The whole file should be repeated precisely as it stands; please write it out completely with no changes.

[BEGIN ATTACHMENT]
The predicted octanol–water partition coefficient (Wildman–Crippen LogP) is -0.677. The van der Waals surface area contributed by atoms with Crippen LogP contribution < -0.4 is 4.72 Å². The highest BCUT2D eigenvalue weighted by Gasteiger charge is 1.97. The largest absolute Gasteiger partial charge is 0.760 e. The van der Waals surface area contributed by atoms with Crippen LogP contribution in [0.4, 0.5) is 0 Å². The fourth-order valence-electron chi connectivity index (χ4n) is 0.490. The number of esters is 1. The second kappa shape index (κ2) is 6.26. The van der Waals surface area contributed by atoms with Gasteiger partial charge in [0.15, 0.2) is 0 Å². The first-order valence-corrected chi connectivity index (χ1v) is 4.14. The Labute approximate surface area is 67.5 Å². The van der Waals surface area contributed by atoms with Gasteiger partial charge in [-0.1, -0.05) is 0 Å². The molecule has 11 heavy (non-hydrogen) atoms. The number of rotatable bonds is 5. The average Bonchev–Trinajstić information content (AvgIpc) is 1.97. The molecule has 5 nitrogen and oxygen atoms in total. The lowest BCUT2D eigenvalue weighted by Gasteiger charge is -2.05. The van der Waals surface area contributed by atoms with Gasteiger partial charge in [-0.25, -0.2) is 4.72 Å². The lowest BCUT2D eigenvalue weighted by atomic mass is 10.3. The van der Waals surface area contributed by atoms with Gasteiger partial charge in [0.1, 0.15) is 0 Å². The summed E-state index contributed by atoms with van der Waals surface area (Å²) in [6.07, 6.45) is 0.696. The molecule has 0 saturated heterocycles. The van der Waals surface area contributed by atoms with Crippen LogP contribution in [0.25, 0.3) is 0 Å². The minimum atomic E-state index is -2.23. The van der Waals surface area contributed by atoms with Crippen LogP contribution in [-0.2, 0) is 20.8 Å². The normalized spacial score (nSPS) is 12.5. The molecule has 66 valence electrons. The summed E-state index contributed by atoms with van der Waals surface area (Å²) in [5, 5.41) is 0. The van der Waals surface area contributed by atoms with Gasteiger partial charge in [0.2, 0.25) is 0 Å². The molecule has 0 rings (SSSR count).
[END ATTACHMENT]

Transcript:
The predicted octanol–water partition coefficient (Wildman–Crippen LogP) is -0.677. The van der Waals surface area contributed by atoms with Crippen LogP contribution < -0.4 is 4.72 Å². The highest BCUT2D eigenvalue weighted by Gasteiger charge is 1.97. The largest absolute Gasteiger partial charge is 0.760 e. The van der Waals surface area contributed by atoms with Crippen LogP contribution in [0.4, 0.5) is 0 Å². The fourth-order valence-electron chi connectivity index (χ4n) is 0.490. The number of esters is 1. The second kappa shape index (κ2) is 6.26. The van der Waals surface area contributed by atoms with Gasteiger partial charge in [0.15, 0.2) is 0 Å². The first-order valence-corrected chi connectivity index (χ1v) is 4.14. The Labute approximate surface area is 67.5 Å². The van der Waals surface area contributed by atoms with Gasteiger partial charge in [-0.1, -0.05) is 0 Å². The molecule has 11 heavy (non-hydrogen) atoms. The number of rotatable bonds is 5. The average Bonchev–Trinajstić information content (AvgIpc) is 1.97. The molecule has 5 nitrogen and oxygen atoms in total. The lowest BCUT2D eigenvalue weighted by Gasteiger charge is -2.05. The van der Waals surface area contributed by atoms with Gasteiger partial charge in [-0.25, -0.2) is 4.72 Å². The lowest BCUT2D eigenvalue weighted by atomic mass is 10.3. The van der Waals surface area contributed by atoms with Gasteiger partial charge in [0.1, 0.15) is 0 Å². The summed E-state index contributed by atoms with van der Waals surface area (Å²) in [6.07, 6.45) is 0.696. The molecule has 0 saturated heterocycles. The van der Waals surface area contributed by atoms with Crippen LogP contribution in [0.25, 0.3) is 0 Å². The minimum atomic E-state index is -2.23. The van der Waals surface area contributed by atoms with Crippen LogP contribution in [-0.2, 0) is 20.8 Å². The normalized spacial score (nSPS) is 12.5. The molecule has 66 valence electrons. The summed E-state index contributed by atoms with van der Waals surface area (Å²) in [5, 5.41) is 0. The van der Waals surface area contributed by atoms with Gasteiger partial charge in [0.2, 0.25) is 0 Å². The molecule has 0 rings (SSSR count).